I was thinking I want an OC in the 4.4-4.6GHz range. Am I aiming too high? Too low? I didn't base my estimate on very much knowledge.
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Old 09-27-2012, 02:49 PM   #45
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Default Re: Phase2: Receiving, Building, & Overclocking New Gaming Rig

Hey Rio, you're doing fine, that ol' Wiz, just can't remember when he was a kid.
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Old 09-27-2012, 02:59 PM   #46
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Default Re: Phase2: Receiving, Building, & Overclocking New Gaming Rig

Shipment 4 of 4 has arrived.
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File Type: jpg IMAG0544.jpg (98.7 KB, 1 views)
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Old 09-27-2012, 03:16 PM   #47
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Default Re: Phase2: Receiving, Building, & Overclocking New Gaming Rig

Well Compy, if I were you, I'd probably find a sweet spot around 4.2~4.3GHz, and leave it there for 24/7 use.

Sure, you'll see plenty of folks with the 3570k running it at 4.6GHz full time. I've found over the years that the difference between 4.2GHz & 4.6GHz in real world every day computing is absolutely not perceptible. It can only be seen in benchmarks.

So, why shorten the life of an expensive chuck of silicon, by running it hotter, and with higher voltage, than is necessary. Make sense?
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Old 09-27-2012, 03:23 PM   #48
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Default Re: Phase2: Receiving, Building, & Overclocking New Gaming Rig

Hey Ham-n-Eggs, do you think he might be able to take advantage of the method you found with turbo-only multi's???? Wonder if his BIOS handles it?
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Old 09-27-2012, 04:00 PM   #49
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Default Re: Phase2: Receiving, Building, & Overclocking New Gaming Rig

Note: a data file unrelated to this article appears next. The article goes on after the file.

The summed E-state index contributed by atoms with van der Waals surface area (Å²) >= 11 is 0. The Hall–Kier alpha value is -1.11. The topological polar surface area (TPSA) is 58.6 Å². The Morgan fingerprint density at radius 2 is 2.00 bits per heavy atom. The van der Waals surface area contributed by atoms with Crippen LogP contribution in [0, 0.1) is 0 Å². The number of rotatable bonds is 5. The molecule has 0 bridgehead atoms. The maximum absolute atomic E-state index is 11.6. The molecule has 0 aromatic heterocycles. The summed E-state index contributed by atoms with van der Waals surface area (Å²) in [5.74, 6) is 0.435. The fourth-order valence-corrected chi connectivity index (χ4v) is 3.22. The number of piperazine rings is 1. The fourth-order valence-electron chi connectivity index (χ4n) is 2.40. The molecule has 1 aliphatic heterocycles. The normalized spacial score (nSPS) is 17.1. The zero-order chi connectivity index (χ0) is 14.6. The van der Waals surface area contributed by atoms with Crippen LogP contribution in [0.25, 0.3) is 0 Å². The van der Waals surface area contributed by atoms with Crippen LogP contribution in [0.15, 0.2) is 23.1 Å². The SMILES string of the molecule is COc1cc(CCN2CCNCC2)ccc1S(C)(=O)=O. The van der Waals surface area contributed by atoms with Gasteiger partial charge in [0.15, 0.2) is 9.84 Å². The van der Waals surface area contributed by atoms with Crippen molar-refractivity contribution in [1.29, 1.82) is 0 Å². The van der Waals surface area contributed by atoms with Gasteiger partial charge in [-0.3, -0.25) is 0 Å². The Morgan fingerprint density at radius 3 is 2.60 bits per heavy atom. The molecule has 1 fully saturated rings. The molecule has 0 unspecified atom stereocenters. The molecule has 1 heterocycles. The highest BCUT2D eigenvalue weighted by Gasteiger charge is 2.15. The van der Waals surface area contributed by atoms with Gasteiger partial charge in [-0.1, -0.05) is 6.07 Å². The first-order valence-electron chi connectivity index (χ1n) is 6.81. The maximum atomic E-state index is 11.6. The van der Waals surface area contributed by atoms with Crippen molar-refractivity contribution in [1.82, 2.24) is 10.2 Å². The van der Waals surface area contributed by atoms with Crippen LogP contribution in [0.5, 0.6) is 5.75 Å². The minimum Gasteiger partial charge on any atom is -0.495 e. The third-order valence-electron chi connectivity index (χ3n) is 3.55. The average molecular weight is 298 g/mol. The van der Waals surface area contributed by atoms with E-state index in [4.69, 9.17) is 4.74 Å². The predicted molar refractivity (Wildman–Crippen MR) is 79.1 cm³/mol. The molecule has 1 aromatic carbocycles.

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Hey Ham-n-Eggs, do you think he might be able to take advantage of the method you found with turbo-only multi's???? Wonder if his BIOS handles it?

I don't know.

I haven't mentioned it to anyone here because these are all young guys with little, or no, over clocking experience. The turbo over clock, really requires a basic understanding of over clocking principles first.

Not only that, you and I are working with a far more sophisticated BIOS. I have no idea if the BIOS for the 3570k in the boards they're using would even support that, and I don't want to confuse them.
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Old 09-27-2012, 04:08 PM   #50
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Default Re: Phase2: Receiving, Building, & Overclocking New Gaming Rig

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Well Compy, if I were you, I'd probably find a sweet spot around 4.2~4.3GHz, and leave it there for 24/7 use.

Sure, you'll see plenty of folks with the 3570k running it at 4.6GHz full time. I've found over the years that the difference between 4.2GHz & 4.6GHz in real world every day computing is absolutely not perceptible. It can only be seen in benchmarks.

So, why shorten the life of an expensive chuck of silicon, by running it hotter, and with higher voltage, than is necessary. Make sense?

Hm. I'd really like a 1GHz OC, just for the hell of it. If I can get a 4.4GHz OC with really good temps (I'm confident with my airflow, cooler, and ambient temps I'll have good luck) it'd be safe (or at least not a bad idea) to leave it at that 24/7?

It's not that 4.4GHz is any sort of "sweet spot" or anything, so much as I just want a 1.0GHz+ OC, and I plan to basically "OC it & forget it".

Also forgot a picture, Shipment 4 also came with my surge protector, secondary hard drive, Borderlands 2, and 4x 120mm fans: